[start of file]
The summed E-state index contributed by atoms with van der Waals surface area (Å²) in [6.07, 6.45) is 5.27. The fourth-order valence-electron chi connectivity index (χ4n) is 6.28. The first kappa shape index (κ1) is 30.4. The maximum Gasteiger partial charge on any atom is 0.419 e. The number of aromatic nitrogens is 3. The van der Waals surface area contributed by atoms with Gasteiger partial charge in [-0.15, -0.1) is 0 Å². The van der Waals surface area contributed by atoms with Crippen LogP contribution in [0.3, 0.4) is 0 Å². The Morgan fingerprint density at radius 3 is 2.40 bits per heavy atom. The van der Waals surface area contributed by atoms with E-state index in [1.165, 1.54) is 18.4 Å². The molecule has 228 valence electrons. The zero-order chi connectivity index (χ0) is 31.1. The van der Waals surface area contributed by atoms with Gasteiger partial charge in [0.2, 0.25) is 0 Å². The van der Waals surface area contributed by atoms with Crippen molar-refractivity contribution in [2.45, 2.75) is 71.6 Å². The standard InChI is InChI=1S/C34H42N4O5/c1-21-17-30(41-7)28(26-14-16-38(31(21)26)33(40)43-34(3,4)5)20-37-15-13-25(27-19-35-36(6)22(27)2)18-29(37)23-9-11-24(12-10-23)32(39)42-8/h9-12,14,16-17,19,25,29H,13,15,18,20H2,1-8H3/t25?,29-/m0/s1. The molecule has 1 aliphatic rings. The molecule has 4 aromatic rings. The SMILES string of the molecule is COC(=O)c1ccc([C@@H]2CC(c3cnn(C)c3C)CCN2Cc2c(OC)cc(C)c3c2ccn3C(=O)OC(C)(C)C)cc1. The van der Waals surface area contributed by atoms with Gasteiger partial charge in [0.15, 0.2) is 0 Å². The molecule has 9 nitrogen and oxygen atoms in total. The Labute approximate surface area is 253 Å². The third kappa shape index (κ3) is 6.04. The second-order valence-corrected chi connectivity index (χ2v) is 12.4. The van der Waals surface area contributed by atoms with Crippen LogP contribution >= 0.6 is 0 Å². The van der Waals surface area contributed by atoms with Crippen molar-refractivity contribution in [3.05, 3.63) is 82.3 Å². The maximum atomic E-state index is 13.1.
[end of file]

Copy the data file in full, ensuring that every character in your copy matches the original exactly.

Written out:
The summed E-state index contributed by atoms with van der Waals surface area (Å²) in [6.07, 6.45) is 5.27. The fourth-order valence-electron chi connectivity index (χ4n) is 6.28. The first kappa shape index (κ1) is 30.4. The maximum Gasteiger partial charge on any atom is 0.419 e. The number of aromatic nitrogens is 3. The van der Waals surface area contributed by atoms with Gasteiger partial charge in [-0.15, -0.1) is 0 Å². The van der Waals surface area contributed by atoms with Crippen LogP contribution in [0.3, 0.4) is 0 Å². The Morgan fingerprint density at radius 3 is 2.40 bits per heavy atom. The van der Waals surface area contributed by atoms with E-state index in [1.165, 1.54) is 18.4 Å². The molecule has 228 valence electrons. The zero-order chi connectivity index (χ0) is 31.1. The van der Waals surface area contributed by atoms with Gasteiger partial charge in [0.2, 0.25) is 0 Å². The van der Waals surface area contributed by atoms with Crippen molar-refractivity contribution in [2.45, 2.75) is 71.6 Å². The standard InChI is InChI=1S/C34H42N4O5/c1-21-17-30(41-7)28(26-14-16-38(31(21)26)33(40)43-34(3,4)5)20-37-15-13-25(27-19-35-36(6)22(27)2)18-29(37)23-9-11-24(12-10-23)32(39)42-8/h9-12,14,16-17,19,25,29H,13,15,18,20H2,1-8H3/t25?,29-/m0/s1. The molecule has 1 aliphatic rings. The molecule has 4 aromatic rings. The SMILES string of the molecule is COC(=O)c1ccc([C@@H]2CC(c3cnn(C)c3C)CCN2Cc2c(OC)cc(C)c3c2ccn3C(=O)OC(C)(C)C)cc1. The van der Waals surface area contributed by atoms with Gasteiger partial charge in [0.15, 0.2) is 0 Å². The molecule has 9 nitrogen and oxygen atoms in total. The Labute approximate surface area is 253 Å². The third kappa shape index (κ3) is 6.04. The second-order valence-corrected chi connectivity index (χ2v) is 12.4. The van der Waals surface area contributed by atoms with Crippen LogP contribution >= 0.6 is 0 Å². The van der Waals surface area contributed by atoms with Crippen molar-refractivity contribution in [3.05, 3.63) is 82.3 Å². The maximum atomic E-state index is 13.1.